Resisting Corporate Education: Is "Business Productivity" Coming to the University of Texas?

Search form

Resisting Corporate Education: Is "Business Productivity" Coming to the University of Texas?

Resisting Corporate Education: Is "Business Productivity" Coming to the University of Texas?
Tue, 6/11/2013 - by Reihaneh Hajibeigi

Educational institutions are no longer safe from the reaches of profiteers. For the University of Texas at Austin, the “Smarter Systems for a Greater UT” is the newest move by the administration to treat the university not as a school but rather as a business.

Introduced early this year by UT President Bill Powers as a way for the university to survive state budget cuts, the school's so-calledBusiness Productivity Initiative seeks to foster an educational system that is “reformed and always reforming.” In his January 29 speech, Powers said business operations and efficiency have always been a part of UT’s story and that the ideas proposed by 13 business leaders would save the university as much as $490 million over a decade.

But if we correctly consider businesses as organizations that work contrary to the interests of most people -- in this case especially, the consumers -- then Powers will achieve his goal. The Business Productivity Initiative will harm students greatly, in addition to faculty and workers.

According to Powers and his team, the plan will help run the university using less resources. Currently the state only funds 13 percent of UT’s costs, which is a problem in itself. But rather than prioritize the necessary costs of the university, the administration has turned to outsourcing all non-academic functions of the university in order to save money.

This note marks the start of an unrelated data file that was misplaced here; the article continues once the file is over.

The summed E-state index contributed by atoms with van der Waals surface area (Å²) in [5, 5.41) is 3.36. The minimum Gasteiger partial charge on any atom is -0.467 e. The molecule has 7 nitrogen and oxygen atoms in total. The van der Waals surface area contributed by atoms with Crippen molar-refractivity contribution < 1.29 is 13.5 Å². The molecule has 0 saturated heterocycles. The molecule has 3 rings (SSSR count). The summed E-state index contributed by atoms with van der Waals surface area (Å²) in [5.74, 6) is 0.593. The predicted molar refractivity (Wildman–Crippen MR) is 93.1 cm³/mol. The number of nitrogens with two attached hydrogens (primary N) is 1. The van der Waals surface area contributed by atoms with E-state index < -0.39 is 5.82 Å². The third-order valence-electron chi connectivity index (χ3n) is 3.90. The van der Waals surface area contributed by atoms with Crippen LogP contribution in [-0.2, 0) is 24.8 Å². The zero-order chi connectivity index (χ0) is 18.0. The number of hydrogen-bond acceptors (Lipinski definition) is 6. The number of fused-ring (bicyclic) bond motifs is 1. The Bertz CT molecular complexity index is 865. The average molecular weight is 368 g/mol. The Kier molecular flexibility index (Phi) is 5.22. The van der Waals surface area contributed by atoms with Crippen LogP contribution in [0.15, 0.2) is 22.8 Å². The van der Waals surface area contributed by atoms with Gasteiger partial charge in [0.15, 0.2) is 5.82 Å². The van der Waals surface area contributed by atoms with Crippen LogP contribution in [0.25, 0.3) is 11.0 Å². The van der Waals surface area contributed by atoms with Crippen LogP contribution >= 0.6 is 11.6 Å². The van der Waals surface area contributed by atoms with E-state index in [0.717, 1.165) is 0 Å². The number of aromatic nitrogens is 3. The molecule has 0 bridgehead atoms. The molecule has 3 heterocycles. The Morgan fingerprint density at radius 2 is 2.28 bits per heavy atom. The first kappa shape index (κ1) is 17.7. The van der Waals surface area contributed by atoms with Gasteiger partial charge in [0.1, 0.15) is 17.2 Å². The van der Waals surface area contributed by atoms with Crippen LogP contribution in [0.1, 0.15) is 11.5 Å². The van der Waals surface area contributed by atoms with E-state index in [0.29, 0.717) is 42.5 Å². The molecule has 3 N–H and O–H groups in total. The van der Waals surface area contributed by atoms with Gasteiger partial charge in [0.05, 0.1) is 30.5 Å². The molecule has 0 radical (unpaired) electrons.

For concerned students like computer science sophomore Mukund Rathi, this is an issue that should not be overlooked by the community.

“Education is a public good, and the more selective it becomes, the more selective our success prospects will become,” Rathi said. “This plan takes education out of the right hands and into the hands of businessmen.”

The report is the epitome of the 1 percent ruling the 99 percent, Rathi added.

“The committee’s chairman is from Accenture, and this company’s negative effect on Texas’ food-stamp program shows what happens when businessmen are in charge.”

Active protesters like Rathi and UT senior Michelle Uche said it is necessary to bring as much attention to the university's profiteering efforts as possible.

“When this plan is implemented at UT, it will show other universities that they can also do whatever they want to cut costs while making a profit,” Uche said. “The administration says that it will save money, but the president never talks about the actual math of the report or what the human toll will be.”

In the plan, three areas of the University of Texas system will be targeted: Asset Utilization, Technology Commercialization and Administrative Service Transformation. Each of the areas has a group of either students, faculty, staff -- or even all three -- that will be penalized in the push to save costs.

“Asset Utilization” focuses directly on UT’s constituents, and introduces ways to make greater profits from parking, food and housing. It was noted at the start of the plan's business report that these areas are functioning well enough for the UT community and do not require change. Yet the Smarter Systems measure would either raise the prices to “market rates” – rates that are found in competitive industries outside the UT campus – or privatize those services altogether, putting them into the hands of companies not directly associated with the university.

Having their food, parking and basic living costs increase would put further strain on already cash-strapped students, and would also result in significant worker layoffs – a projected 64 percent in reduction in food and housing staff at the university.